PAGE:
A growing number of institutions, faculty, and administrators now see the value of better leveraging the enormous and continuously mounting collection of data from their learning management system (LMS). This data often sits unused on servers and databases, while it has the potential to advance a range of practical and theoretical needs for a variety of potential stakeholders.
Learning analytics, as well as related concepts such as academic analytics, educational data mining, etc., explores the relationship between learning system usage with a range of outcomes that can positively impact students, faculty, administrators, researchers, and learning system designers.
Benefits to Students
Analytics related to online education programs have the potential to provide students with more detailed information about their performance. For instance, learning analytics can help students see and reflect on their behavior in constructive ways to help them manage their progress toward their learning goals. Similar to a “Fitbit” or an “Apple Watch,” a student-directed analytics framework has the potential to help students monitor their behavioral patterns, track changes over time, and compare their progress toward learning goals against both absolute and normative standards based on peer data.
A student with access to strong learning analytics data should be able to ask and answer:
- What am I doing?
- How am I doing relative to my own expectations?
- How and I doing relative to faculty expectations?
- How am I doing relative to my peers?
Benefits to Instructors
By utilizing learning analytics data, faculty can better monitor students and understand how course resources are being used. Some of the more obvious questions instructors ask and may find answers to via analytics include:
- How are students doing in my class? Are any at risk?
- What resources are they using the most?
- Who is using the resources I’ve made available to help them?
These are common applications of simple analytics and tracking systems often embedded in LMS systems. Analytics may also help answer less obvious questions. Take this question for instance: how does variation in the use of course resources impact learning outcomes? This is more complicated. It requires not only that the tracking systems monitor student resource utilization, but that it be connected with learning outcomes data, such as grades. If variation in the use of certain learning resources are not associated with expected learning outcomes, perhaps we need to reconsider the use of such resources.
Analytics will allow instructors to reflect on their own performance and seek better evidence for guiding instructional improvement.
Benefits to Administrators
Learning analytics allows program directors, or other administrators, to more easily see how well their program is performing. In addition to the potential need to drill down into specific faculty, students, and course-level data, learning analytics can allow for meaningful comparisons across courses.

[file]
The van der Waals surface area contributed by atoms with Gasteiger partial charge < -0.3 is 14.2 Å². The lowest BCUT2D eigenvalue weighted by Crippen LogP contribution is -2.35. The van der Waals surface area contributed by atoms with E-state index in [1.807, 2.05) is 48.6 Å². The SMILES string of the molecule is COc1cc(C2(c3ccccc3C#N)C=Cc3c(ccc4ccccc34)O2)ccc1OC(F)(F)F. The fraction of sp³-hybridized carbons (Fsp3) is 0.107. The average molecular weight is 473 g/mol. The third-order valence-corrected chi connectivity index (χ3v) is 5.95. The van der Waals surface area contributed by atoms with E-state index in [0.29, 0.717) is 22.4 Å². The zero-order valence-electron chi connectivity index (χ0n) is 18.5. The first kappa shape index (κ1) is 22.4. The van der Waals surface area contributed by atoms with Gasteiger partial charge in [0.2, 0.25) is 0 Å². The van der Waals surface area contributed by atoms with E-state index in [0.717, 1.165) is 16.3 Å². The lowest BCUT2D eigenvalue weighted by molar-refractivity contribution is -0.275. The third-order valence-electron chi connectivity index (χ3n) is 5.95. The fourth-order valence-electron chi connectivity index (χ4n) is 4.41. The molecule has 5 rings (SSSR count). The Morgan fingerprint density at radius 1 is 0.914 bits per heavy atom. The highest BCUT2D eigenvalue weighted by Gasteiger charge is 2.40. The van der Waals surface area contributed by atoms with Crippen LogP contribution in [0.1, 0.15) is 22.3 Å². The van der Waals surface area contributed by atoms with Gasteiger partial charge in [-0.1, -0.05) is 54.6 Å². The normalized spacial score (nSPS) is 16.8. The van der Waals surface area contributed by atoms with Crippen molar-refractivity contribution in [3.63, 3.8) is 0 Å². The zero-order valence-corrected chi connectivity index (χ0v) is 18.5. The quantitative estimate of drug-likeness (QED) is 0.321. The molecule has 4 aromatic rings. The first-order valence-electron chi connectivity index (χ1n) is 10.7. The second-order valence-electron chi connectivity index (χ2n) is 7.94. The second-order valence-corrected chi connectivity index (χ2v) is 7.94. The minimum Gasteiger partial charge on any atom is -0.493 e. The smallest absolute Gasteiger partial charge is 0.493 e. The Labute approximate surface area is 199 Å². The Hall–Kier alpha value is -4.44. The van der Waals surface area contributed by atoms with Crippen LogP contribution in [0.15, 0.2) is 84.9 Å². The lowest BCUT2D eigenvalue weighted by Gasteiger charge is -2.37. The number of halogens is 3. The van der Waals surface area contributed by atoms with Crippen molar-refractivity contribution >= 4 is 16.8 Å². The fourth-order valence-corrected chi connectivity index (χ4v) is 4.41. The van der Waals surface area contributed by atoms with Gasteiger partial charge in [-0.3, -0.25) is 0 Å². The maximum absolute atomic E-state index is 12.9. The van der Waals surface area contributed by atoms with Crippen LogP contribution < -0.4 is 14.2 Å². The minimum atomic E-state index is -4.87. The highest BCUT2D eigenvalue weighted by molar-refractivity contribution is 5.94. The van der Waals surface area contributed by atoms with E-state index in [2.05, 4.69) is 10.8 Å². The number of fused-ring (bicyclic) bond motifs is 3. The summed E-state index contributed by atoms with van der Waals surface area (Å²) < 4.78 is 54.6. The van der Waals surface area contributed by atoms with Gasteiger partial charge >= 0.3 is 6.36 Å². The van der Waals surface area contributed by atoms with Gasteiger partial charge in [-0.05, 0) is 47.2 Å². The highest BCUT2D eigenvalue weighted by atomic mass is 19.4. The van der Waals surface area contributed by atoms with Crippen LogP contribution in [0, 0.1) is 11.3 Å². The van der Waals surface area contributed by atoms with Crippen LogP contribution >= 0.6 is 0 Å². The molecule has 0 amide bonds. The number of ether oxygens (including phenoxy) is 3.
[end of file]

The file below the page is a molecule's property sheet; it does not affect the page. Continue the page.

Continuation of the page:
Learning analytics can help administrators answer questions such as:
- Which courses are students finding the most engaging?
- Where are “hot spots” that need attention where learning outcomes are weak or engagement is low?
- Are there student characteristics or engagement patterns that are associated with program retention?
Some of these are tricky, and like other questions raised, may require that different systems talk to each other to be able to answer important questions.
Benefits to Researchers
Learning analytics provides new approaches to answering fundamental questions about factors associated with learning outcomes, especially as analytic approaches are able to examine micro and macro patterns of student and instructor behavior and their relationships with desired learning outcomes.
Studies in online learning often make generalizations, not taking into consideration factors such as content, student populations, and disciplinary conventions. Large-scale learning analytic approaches have the potential to better investigate the influence of multiple variables on key learning outcomes, as well as complex interactions among those variables, to provide increasingly nuanced views of how online environments influence learning.
Benefits to Learning System Designers
As analytics advance, learning system designers will also benefit from this data. Analytics can inform developers on how individuals are interacting with their systems, how that interaction impacts a host of other outcomes, and how changes to the environment impact outcomes. Other industries routinely use data mining approaches and experimentation with their own systems to improve the user experience. Facebook, Google, Amazon, and others continually experiment with subtle and not so subtle changes to the functionality and design of their products and examine the impact of those changes on user behavior. Learning system designers have similar opportunities.
Overall, there is potential for learning management systems, such as Wiley’s IMS Caliper compliant Engage LMS analytics platform, to move analytic efforts forward in significant ways. These efforts will work to answer the questions we have outlined in this article, and ultimately build more engaging learning experiences for students and faculty.
Authored by Bart Collins
Clinical Professor; Director of Graduate Studies at Purdue University; Wiley Faculty Fellow